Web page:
Making Connections to Boost Classroom Instruction

pamstewart-smallLong before I began my teaching career, I worked as a switchboard operator at vending machine factory in Aurora, Illinois. Through the summers after high school, I worked a number of odd jobs, including driving a forklift and packaging textbooks.

Part of the time I was a relief switchboard operator and my sole job was to use electrical cords to connect one caller to another on a giant, high-back switchboard. I had to make sure that when a caller dialed the switchboard he or she was connected to the right person.

After almost 30 of years working on behalf of students, I still think about that job and how today’s teachers are often tasked with helping students and their families make important connections. Whether they helped a student understand a real life application of what they’ve learned, sent home information to parents, or even helped the entire family receive additional services, teachers are a vital link for students.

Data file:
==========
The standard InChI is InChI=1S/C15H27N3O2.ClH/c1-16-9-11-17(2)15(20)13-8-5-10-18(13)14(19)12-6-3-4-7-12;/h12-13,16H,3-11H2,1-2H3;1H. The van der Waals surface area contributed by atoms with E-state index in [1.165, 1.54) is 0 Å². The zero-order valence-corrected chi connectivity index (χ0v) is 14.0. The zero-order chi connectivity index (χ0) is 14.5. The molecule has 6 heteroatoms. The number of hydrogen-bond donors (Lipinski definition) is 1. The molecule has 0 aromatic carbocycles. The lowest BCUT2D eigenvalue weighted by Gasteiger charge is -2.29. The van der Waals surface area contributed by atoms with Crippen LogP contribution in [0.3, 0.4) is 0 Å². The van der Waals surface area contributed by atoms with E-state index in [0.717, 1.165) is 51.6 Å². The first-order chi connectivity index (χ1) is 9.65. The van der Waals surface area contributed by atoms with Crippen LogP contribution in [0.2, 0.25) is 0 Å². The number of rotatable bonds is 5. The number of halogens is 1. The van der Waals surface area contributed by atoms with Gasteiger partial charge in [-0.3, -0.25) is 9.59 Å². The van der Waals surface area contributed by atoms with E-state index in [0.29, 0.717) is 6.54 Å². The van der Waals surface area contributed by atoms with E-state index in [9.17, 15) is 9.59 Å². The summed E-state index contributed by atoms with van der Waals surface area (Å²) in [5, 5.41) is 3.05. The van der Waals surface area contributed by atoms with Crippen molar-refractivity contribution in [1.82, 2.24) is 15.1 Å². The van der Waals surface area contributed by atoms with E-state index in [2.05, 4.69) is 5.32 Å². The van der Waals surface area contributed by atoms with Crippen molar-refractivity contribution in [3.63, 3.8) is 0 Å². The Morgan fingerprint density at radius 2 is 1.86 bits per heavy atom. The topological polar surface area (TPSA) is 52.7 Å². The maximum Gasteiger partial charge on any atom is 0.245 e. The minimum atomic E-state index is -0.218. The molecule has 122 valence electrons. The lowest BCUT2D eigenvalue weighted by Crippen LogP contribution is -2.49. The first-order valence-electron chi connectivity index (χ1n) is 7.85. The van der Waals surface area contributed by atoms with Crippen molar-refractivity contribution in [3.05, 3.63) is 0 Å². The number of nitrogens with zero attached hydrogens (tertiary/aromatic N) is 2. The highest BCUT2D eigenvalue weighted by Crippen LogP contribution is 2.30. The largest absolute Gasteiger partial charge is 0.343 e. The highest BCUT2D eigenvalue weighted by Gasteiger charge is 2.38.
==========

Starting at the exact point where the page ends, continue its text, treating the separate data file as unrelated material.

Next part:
Last week I had the pleasure of announcing the finalists for the 2015 Macy’s/Florida Teacher of the Year Award. I can tell you that each one of these talented educators has helped students make connections between classroom knowledge and future goals and I know there are many more outstanding educators inspiring students to find their passion. I hope that all of Florida’s teachers were able to spend this year’s Teacher Appreciation Week doing what they love and knowing that we truly appreciate them for it.

On behalf of the Florida Department of Education, I want to thank Florida’s teacher for being the invaluable link between students, their families and a lifetime of success.

Sincerely,

Pam Stewart

Commissioner of Education

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One thought on “Making Connections to Boost Classroom Instruction

  1. The best way to honor teachers is to let them teach (not test 90-100 days a year) and evaluate their own students. Testing will increase again next year- sadly. End results matter and Graduation rates are up around the nation. Florida is still near the bottom. Black males are graduating at a rate comparable to Mississippi and Alabama. It is time to stop diverting billions to meaningless tests and let teachers evaluate students- like the professionals they are. Thanks!

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